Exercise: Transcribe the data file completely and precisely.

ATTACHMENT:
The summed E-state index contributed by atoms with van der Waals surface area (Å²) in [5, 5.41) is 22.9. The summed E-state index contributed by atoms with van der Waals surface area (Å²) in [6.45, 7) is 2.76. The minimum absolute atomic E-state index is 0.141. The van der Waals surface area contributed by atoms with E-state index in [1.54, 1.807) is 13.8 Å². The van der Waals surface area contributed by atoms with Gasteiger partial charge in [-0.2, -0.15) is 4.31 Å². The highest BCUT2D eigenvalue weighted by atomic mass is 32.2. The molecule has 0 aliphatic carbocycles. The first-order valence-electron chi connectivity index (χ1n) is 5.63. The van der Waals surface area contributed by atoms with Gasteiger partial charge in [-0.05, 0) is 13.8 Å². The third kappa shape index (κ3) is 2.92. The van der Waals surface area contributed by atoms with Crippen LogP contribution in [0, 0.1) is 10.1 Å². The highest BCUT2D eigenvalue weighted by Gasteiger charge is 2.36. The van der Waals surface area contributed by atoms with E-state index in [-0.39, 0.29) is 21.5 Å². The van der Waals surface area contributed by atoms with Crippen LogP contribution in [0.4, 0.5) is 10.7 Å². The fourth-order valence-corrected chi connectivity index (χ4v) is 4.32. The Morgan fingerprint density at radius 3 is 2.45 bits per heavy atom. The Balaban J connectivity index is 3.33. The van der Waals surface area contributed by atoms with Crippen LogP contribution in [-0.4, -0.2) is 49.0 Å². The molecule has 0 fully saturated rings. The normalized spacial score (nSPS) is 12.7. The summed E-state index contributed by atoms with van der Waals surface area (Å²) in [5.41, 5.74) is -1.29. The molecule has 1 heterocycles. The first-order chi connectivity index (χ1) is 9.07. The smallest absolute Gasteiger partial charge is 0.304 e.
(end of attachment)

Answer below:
The summed E-state index contributed by atoms with van der Waals surface area (Å²) in [5, 5.41) is 22.9. The summed E-state index contributed by atoms with van der Waals surface area (Å²) in [6.45, 7) is 2.76. The minimum absolute atomic E-state index is 0.141. The van der Waals surface area contributed by atoms with E-state index in [1.54, 1.807) is 13.8 Å². The van der Waals surface area contributed by atoms with Gasteiger partial charge in [-0.2, -0.15) is 4.31 Å². The highest BCUT2D eigenvalue weighted by atomic mass is 32.2. The molecule has 0 aliphatic carbocycles. The first-order valence-electron chi connectivity index (χ1n) is 5.63. The van der Waals surface area contributed by atoms with Gasteiger partial charge in [-0.05, 0) is 13.8 Å². The third kappa shape index (κ3) is 2.92. The van der Waals surface area contributed by atoms with Crippen LogP contribution in [0, 0.1) is 10.1 Å². The highest BCUT2D eigenvalue weighted by Gasteiger charge is 2.36. The van der Waals surface area contributed by atoms with E-state index in [-0.39, 0.29) is 21.5 Å². The van der Waals surface area contributed by atoms with Crippen LogP contribution in [0.4, 0.5) is 10.7 Å². The fourth-order valence-corrected chi connectivity index (χ4v) is 4.32. The Morgan fingerprint density at radius 3 is 2.45 bits per heavy atom. The Balaban J connectivity index is 3.33. The van der Waals surface area contributed by atoms with Crippen LogP contribution in [-0.4, -0.2) is 49.0 Å². The molecule has 0 fully saturated rings. The normalized spacial score (nSPS) is 12.7. The summed E-state index contributed by atoms with van der Waals surface area (Å²) in [5.41, 5.74) is -1.29. The molecule has 1 heterocycles. The first-order chi connectivity index (χ1) is 9.07. The smallest absolute Gasteiger partial charge is 0.304 e.